La Volpe hired as Costa Rica football coach
Costa Rica hired Ricardo La Volpe as its national team coach, giving the job to an Argentine who coached Mexico at the 2006 World Cup.
Now his job will be getting Costa Rica to the 2014 World Cup in Brazil.
''The object is to be in the 2014 World Cup, and this will not depend on just one person,'' La Volpe said Thursday when introduced at a new conference. ''For my part, I can tell fans my job will be focused on qualifying and surprising some people in 2014.''
Costa Rica played in the 2002 and 2006 World Cups - and in 1990 in Italy - and has been a force in Central American football. It failed, however, to qualify for the World Cup in South Africa and has fired two full-time coaches in the last year - Rodrigo Kenton and Rene Simoes. The team has been led recently by interim coach Ronald Gonzalez.
La Volpe coached Mexico to the round of 16 at the 2006 World Cup, where the team lost to Argentina. La Volpe said he expected to begin coaching Costa Rica in November to prepare the team for next year's Copa Centroamericana, the regional championship.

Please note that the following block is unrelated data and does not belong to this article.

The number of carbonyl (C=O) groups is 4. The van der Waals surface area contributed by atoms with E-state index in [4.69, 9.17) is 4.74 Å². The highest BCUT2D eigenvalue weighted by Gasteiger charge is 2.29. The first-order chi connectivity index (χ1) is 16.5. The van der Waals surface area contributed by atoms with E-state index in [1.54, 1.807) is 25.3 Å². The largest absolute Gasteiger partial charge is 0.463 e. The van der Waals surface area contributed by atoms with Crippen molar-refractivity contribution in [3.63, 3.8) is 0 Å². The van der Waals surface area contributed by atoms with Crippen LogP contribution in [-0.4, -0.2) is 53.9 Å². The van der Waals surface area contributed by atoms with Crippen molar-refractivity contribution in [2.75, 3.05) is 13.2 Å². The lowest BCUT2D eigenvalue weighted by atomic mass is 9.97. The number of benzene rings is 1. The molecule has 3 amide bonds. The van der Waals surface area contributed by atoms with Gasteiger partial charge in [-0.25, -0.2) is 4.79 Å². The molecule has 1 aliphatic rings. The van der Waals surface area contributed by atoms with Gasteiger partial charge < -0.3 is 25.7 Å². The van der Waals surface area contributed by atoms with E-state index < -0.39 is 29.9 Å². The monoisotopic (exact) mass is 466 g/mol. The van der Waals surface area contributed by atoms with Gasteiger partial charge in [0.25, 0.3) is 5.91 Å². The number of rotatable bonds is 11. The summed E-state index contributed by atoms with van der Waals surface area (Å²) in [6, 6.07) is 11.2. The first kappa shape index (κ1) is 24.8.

La Volpe is known as an outspoken coach who ruffled feathers when he was in Mexico. He met with Costa Rican officials several weeks ago but reportedly balked at signing after disagreeing on compensation if he were fired. His salary is reported to be $50,000 a month.
He declined to confirm his salary, but suggested his presence would attract sponsors to the national team.
''I start in two months, so the federation has that time to line up sponsors,'' La Volpe said, adding that he had ''the credentials'' to attract sponsorship income.
''We'll have to work a lot and see if we have the raw material here for our first challenge,'' he said, refering to the Central Amerian championship.
Costa Rica was only 20 seconds from qualifying for the 2010 World Cup. The team led the United States 2-1 in an October qualifier, a score that would have been enough to advance, but the Americans scored in stoppage time to salvage a draw.
The draw gave Honduras the third automatic qualifying spot. Costa Rica subsequently lost a two-game playoff against Uruguay for the final spot in the 32-team World Cup.
Costa Rica had been first in its qualifying group early on, but straight losses to Honduras, Mexico and El Salvador sent them tumbling and cost Kenton his job. Simoes was called in to coach the final matches against Trinidad, the U.S. and Uruguay.